Here’s where public education gets stuck. The school board at the Proviso Township high schools has taken the bold step of asking for a proposal from its administrators on how to implement a merit or performance-based pay component for those same administrators.

We are on board with this concept 100 percent. Crafting some formula for merit pay for teachers, principals, and, of course, for administrators is essential if public education is to focus on needs and accomplishments. We agree with board member Kevin McDermott that any plan and process for merit pay must be overtly transparent. That is the core of the concept. What are our most critical goals? How can we best measure our progress toward that goal? Here is the formula on which we will reward you. Which members of our staff were most successful in helping us move toward those goals? 

No one believes that a merit pay system in education will be perfect. Likely it isn’t perfect where you work either. But it is an essential motivator toward shared goals and it is vital that it be implemented, and then tweaked, and then adjusted some more.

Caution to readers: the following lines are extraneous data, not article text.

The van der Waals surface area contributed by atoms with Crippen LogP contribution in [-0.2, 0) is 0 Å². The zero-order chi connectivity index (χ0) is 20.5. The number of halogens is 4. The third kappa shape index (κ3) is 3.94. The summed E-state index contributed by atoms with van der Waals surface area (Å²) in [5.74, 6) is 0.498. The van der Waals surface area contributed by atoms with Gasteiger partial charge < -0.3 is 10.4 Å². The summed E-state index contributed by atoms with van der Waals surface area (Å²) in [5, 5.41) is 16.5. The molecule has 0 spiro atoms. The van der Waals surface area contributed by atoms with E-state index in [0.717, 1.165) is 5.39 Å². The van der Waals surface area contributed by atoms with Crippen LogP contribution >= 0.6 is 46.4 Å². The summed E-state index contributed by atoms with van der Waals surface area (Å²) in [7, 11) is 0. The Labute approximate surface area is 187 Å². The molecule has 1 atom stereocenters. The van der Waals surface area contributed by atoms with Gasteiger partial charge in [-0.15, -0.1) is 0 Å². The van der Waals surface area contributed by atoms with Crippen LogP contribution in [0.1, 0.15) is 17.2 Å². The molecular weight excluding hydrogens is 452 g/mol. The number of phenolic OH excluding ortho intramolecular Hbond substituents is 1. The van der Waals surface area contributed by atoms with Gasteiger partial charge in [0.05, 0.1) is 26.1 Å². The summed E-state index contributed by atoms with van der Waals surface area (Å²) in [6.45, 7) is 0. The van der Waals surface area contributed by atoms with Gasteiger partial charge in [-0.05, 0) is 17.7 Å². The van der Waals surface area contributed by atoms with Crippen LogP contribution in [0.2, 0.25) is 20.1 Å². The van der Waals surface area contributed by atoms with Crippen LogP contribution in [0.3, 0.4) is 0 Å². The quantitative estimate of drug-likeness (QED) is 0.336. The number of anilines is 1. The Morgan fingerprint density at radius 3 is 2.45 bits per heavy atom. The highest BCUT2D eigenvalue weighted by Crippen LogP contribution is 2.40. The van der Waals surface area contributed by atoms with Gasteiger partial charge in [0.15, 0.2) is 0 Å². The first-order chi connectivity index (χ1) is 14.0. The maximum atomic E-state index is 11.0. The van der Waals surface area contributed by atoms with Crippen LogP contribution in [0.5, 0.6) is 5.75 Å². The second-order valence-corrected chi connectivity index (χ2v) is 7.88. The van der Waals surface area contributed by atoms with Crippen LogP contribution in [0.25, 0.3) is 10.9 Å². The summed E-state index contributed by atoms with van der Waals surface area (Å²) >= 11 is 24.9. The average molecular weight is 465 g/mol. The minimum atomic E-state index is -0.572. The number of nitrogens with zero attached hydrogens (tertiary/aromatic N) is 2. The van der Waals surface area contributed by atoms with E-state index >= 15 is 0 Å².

Here’s the stuck part. At the May 13 board meeting where this discussion took place, a district administrator pointed out that among the 16 school districts with which Proviso benchmarks itself, only two have implemented merit pay. That is what’s wrong with public education. How about we compare our schools with the rest of the professional world where some form of performance pay is standard?  How about we get on the horn to the two school districts which have courageously adopted merit pay and find out what is working and what hasn’t yet.

District 209 is a troubled school system which needs change on all fronts. Good for the school board for exploring options to reward success.